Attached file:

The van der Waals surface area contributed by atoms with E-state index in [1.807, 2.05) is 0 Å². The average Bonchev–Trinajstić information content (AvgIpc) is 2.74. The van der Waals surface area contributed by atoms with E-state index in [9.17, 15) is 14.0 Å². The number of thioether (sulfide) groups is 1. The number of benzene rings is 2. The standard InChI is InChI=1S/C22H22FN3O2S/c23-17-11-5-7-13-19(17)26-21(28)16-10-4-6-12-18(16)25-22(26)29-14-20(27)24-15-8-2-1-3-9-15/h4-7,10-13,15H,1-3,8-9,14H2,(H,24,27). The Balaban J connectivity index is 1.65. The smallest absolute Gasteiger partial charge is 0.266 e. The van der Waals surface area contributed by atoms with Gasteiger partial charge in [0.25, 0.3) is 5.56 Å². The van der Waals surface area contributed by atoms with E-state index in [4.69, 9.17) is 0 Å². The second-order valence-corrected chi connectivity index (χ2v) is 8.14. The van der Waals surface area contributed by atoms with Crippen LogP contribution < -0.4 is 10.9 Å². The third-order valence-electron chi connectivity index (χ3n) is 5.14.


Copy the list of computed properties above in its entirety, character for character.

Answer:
The van der Waals surface area contributed by atoms with E-state index in [1.807, 2.05) is 0 Å². The average Bonchev–Trinajstić information content (AvgIpc) is 2.74. The van der Waals surface area contributed by atoms with E-state index in [9.17, 15) is 14.0 Å². The number of thioether (sulfide) groups is 1. The number of benzene rings is 2. The standard InChI is InChI=1S/C22H22FN3O2S/c23-17-11-5-7-13-19(17)26-21(28)16-10-4-6-12-18(16)25-22(26)29-14-20(27)24-15-8-2-1-3-9-15/h4-7,10-13,15H,1-3,8-9,14H2,(H,24,27). The Balaban J connectivity index is 1.65. The smallest absolute Gasteiger partial charge is 0.266 e. The van der Waals surface area contributed by atoms with Gasteiger partial charge in [0.25, 0.3) is 5.56 Å². The van der Waals surface area contributed by atoms with E-state index in [4.69, 9.17) is 0 Å². The second-order valence-corrected chi connectivity index (χ2v) is 8.14. The van der Waals surface area contributed by atoms with Crippen LogP contribution < -0.4 is 10.9 Å². The third-order valence-electron chi connectivity index (χ3n) is 5.14.